Type Days Description
Waxing 1 to 15 from New Moon to Full Moon
Full Moon 15 Full Moon
Waning 1 to 14 or 15 from Full Moon to New Moon
New Moon 15 New Moon

Number of days per month

As the Synodic lunar month is approximately 29.5 days, the calendar uses alternating months of 29 and 30 days.[5]

Sanskrit Pali Burmese Khmer Lao Sinhala Thai[8] # of days ~Gregorian
Caitra Citta Tagu (တန်ခူး) ចេត្រ Bak (බක්) Chittra (จิตร) 29 March–April
Vaisākha Visakha Kason (ကဆုန်) ពិសាខ Vesak (වෙසක්) Wisakha (วิสาข) 30 April–May
Jyaiṣṭha Jeṭṭha Nayon (နယုန်) ជេស្ឋ Poson (පොසොන්) Chettha (เชษฐ) 29 [30] May–June
Āṣāḍha Āsāḷha Waso (ဝါဆို) អាសាធ Æsala (ඇසළ) Asanha (อาสาฬห) 30 June–July
Śrāvaṇa Sāvaṇa Wagaung (ဝါခေါင်) ស្រាពណ៍ Nikini (නිකිණි) Sawana (สาวน) 29 July–August
Bhādrapada Poṭṭhapāda Tawthalin (တော်သလင်း) ភទ្របទ Binara (බිනර) Phatthrabot (ภัทรบท) 30 August–September
Āśvina Assayuja Thadingyut (သီတင်းကျွတ်) អស្សុជ Wap (වප්) Atsawayut (อัศวยุช) 29 September–October
Kārttika Kattikā Tazaungmon (တန်ဆောင်မုန်း) កក្ដិក Il (ඉල්) Kattika (กัตติกา) 30 October–November
Mārgaśirṣa Māgasira Nadaw (နတ်တော်) មិគសិរ Undhuvap (උඳුවප්) Mikkhasira (มิคสิร) 29 November–December
Pauṣa Phussa Pyatho (ပြာသို) បុស្ស Dhuruthu (දුරුතු) Putsa (ปุสส) 30 December–January
Māgha Māgha Tabodwe (တပို့တွဲ) មាឃ Navam (නවම්) Makha (มาฆ) 29 January–February
Phālguna Phagguṇa Tabaung (တပေါင်း) ផល្គុន Mædhin (මැදින්) Phakkhun (ผัคคุณ) 30 February–March

Month numbering

Various regional versions of Chula Sakarat/Burmese calendar existed across various regions of mainland Southeast Asia. Unlike Cambodian and Burmese systems, Kengtung, Lan Na, Lan Xang and Sukhothai systems refer to the months by numbers, not by names. This means reading ancient texts and inscriptions in Thailand requires constant vigilance, not just in making sure one is correctly operating for the correct region, but also for variations within regions itself when incursions cause a variation in practice.[9][10]

Month Lan Xang, Sukhothai, (and Old Burmese) Kengtung Chiang Mai
Caitra 5 6 7
Vaisakha 6 7 8
Jyestha 7 8 9
Ashadha 8 9 10
Sravana 9 10 11
Bhadrapada 10 11 12
Asvina 11 12 1
Karttika 12 1 2
Margasirsa 1 2 3
Pausa 2 3 4
Magha 3 4 5
Phalguna 4 5 6


The Buddhist calendar is a lunisolar calendar in which the months are based on lunar months and years are based on solar years. One of its primary objectives is to synchronize the lunar part with the solar part. The lunar months, normally twelve of them, consist alternately of 29 days and 30 days, such that a normal lunar year will contain 354 days, as opposed to the solar year of ~365.25 days. Therefore some form of addition to the lunar year (of intercalation) is necessary. The overall basis for it is provided by cycles of 57 years. Eleven extra days are inserted in every 57 years, and seven extra months of 30 days are inserted in every 19 years (21 months in 57 years). This provides 20819 complete days to both calendars.[11] This 57-year cycle would provide a mean year of about 365.2456 days and a mean month of about 29.530496 days, if not corrected.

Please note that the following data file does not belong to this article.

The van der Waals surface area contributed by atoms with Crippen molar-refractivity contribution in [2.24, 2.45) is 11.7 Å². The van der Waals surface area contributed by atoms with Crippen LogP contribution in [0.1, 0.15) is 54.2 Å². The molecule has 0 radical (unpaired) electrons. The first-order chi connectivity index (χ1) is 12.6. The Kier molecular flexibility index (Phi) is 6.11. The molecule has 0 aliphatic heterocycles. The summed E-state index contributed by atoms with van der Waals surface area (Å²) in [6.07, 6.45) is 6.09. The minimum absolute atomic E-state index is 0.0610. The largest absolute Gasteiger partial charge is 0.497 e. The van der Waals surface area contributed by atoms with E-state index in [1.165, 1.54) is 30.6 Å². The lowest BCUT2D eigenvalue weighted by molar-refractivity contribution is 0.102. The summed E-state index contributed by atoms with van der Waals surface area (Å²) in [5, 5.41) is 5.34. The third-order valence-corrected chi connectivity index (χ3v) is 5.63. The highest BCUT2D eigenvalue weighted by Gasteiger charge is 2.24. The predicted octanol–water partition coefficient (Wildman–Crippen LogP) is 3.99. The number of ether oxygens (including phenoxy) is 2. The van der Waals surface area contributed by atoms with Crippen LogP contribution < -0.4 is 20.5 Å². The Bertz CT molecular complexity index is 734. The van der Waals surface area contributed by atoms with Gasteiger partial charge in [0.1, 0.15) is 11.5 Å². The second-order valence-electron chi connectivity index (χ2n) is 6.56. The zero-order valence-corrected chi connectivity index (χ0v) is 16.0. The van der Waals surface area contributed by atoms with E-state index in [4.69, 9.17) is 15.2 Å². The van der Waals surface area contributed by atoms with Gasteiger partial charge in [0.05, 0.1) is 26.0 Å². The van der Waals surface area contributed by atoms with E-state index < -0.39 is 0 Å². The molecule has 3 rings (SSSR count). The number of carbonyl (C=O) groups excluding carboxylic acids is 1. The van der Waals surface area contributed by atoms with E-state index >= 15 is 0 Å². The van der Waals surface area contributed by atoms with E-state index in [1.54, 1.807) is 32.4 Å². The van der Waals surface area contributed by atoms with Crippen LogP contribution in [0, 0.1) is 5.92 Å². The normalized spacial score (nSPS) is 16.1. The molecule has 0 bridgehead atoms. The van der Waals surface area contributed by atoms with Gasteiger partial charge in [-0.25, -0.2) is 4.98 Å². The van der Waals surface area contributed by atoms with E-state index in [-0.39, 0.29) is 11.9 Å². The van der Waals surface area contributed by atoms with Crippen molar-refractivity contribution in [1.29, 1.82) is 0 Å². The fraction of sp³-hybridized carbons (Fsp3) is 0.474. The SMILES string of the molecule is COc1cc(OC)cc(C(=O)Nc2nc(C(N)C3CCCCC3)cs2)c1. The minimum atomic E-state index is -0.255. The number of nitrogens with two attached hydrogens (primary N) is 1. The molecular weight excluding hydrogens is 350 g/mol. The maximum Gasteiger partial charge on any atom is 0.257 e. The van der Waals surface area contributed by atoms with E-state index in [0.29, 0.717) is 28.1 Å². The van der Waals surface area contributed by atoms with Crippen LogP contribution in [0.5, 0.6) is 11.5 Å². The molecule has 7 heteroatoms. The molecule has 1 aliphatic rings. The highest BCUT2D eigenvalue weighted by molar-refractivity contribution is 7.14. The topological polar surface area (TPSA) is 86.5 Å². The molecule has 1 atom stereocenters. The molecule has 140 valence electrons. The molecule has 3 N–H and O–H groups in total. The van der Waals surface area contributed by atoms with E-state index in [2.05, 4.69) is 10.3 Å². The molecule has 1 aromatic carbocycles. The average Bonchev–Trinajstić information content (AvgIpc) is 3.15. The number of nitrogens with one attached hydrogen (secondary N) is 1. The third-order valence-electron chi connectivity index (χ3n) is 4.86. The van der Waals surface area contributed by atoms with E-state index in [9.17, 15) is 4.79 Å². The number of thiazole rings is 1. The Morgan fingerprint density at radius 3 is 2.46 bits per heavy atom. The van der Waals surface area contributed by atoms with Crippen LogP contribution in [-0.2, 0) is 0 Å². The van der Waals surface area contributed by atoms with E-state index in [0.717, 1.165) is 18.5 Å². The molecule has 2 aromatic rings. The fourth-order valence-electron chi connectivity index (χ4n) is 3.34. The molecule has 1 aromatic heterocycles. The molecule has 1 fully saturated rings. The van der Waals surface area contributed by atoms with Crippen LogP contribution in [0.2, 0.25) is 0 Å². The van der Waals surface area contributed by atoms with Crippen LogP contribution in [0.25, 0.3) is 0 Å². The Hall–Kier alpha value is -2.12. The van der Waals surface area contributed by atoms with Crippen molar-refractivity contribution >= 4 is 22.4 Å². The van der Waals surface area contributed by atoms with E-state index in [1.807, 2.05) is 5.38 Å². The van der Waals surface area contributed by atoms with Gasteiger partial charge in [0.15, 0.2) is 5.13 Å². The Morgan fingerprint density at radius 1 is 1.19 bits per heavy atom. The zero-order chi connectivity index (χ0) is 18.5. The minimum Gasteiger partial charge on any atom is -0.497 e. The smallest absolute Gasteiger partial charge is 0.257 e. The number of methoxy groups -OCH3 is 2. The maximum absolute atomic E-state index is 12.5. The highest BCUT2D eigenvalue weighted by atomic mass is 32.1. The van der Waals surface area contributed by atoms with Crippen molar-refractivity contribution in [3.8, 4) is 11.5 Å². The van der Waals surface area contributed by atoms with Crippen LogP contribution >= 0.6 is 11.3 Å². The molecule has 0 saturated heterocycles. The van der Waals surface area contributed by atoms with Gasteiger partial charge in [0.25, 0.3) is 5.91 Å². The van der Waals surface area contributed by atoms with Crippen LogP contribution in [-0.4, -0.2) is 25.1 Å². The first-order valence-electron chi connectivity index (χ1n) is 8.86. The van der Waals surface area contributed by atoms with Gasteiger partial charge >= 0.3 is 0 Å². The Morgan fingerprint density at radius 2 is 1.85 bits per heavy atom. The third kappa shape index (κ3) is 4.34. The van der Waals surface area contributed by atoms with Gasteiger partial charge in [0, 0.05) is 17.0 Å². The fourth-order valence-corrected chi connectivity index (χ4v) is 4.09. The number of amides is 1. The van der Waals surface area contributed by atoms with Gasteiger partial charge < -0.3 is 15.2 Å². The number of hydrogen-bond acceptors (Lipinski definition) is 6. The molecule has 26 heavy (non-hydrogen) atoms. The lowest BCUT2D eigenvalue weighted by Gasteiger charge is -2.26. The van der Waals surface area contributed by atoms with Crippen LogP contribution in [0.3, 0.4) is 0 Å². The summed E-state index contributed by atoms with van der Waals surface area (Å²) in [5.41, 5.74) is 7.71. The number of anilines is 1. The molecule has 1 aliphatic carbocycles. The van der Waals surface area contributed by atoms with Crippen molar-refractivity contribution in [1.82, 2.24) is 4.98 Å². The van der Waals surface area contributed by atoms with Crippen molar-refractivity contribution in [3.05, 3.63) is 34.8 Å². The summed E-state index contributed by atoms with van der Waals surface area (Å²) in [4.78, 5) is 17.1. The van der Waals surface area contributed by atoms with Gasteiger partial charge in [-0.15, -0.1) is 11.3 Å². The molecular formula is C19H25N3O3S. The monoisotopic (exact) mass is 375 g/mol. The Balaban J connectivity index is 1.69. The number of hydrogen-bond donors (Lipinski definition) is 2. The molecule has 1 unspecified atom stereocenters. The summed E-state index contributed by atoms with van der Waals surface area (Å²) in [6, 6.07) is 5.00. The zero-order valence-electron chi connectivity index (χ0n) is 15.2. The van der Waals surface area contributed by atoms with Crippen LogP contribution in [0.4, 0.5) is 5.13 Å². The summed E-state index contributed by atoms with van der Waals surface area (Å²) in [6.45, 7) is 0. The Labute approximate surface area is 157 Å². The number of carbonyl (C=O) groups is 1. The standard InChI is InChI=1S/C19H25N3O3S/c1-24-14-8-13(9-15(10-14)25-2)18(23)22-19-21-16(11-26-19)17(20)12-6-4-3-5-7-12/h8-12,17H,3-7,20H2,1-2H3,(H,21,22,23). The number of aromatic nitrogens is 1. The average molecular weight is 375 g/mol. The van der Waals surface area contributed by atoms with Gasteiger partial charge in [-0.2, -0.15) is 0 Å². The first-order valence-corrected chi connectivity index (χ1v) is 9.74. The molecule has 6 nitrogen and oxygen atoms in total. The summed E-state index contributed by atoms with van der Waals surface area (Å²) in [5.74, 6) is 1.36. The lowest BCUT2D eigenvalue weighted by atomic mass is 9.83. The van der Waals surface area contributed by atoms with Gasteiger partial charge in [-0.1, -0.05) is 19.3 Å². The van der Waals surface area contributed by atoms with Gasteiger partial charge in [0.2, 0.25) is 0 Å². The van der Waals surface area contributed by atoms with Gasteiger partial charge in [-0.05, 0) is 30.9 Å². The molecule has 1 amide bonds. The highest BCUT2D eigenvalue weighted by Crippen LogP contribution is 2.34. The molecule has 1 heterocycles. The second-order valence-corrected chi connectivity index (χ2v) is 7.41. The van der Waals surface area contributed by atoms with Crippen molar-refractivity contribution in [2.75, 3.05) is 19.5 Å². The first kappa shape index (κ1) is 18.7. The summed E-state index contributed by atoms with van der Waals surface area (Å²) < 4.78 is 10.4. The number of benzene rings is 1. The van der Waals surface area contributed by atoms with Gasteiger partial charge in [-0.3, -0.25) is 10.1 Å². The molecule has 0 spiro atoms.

As such, the calendar adds an intercalary month in leap years and sometimes also an intercalary day in great leap years. The intercalary month not only corrects the length of the year but also corrects the accumulating error of the month to extent of half a day. The average length of the month is further corrected by adding a day to Nayon at irregular intervals—a little more than seven times in two cycles (39 years). The intercalary day is never inserted except in a year which has an intercalary month.[6] The Hindu calendar inserts an intercalary month at any time of year as soon as the accumulated fractions amount to one month. The Burmese calendar however always inserts the intercalary month at the same time of the year, after the summer solstice while the Arakanese calendar inserts it after the vernal equinox.[12]


The actual Burmese calendar year consists of 354, 384 or 385 days.

Month Regular year Small leap year Big leap year
Tagu 29 29 29
Kason 30 30 30
Nayon 29 29 30
Waso 30 30 30
2nd Waso n/a 30 30
Wagaung 29 29 29
Tawthalin 30 30 30
Thadingyut 29 29 29
Tazaungmon 30 30 30
Nadaw 29 29 29
Pyatho 30 30 30
Tabodwe 29 29 29
Tabaung 30 30 30
Total 354 384 385

Note: The Arakanese calendar adds the intercalary day in Tagu, not in Nayon.

Cambodian, Lao and Thai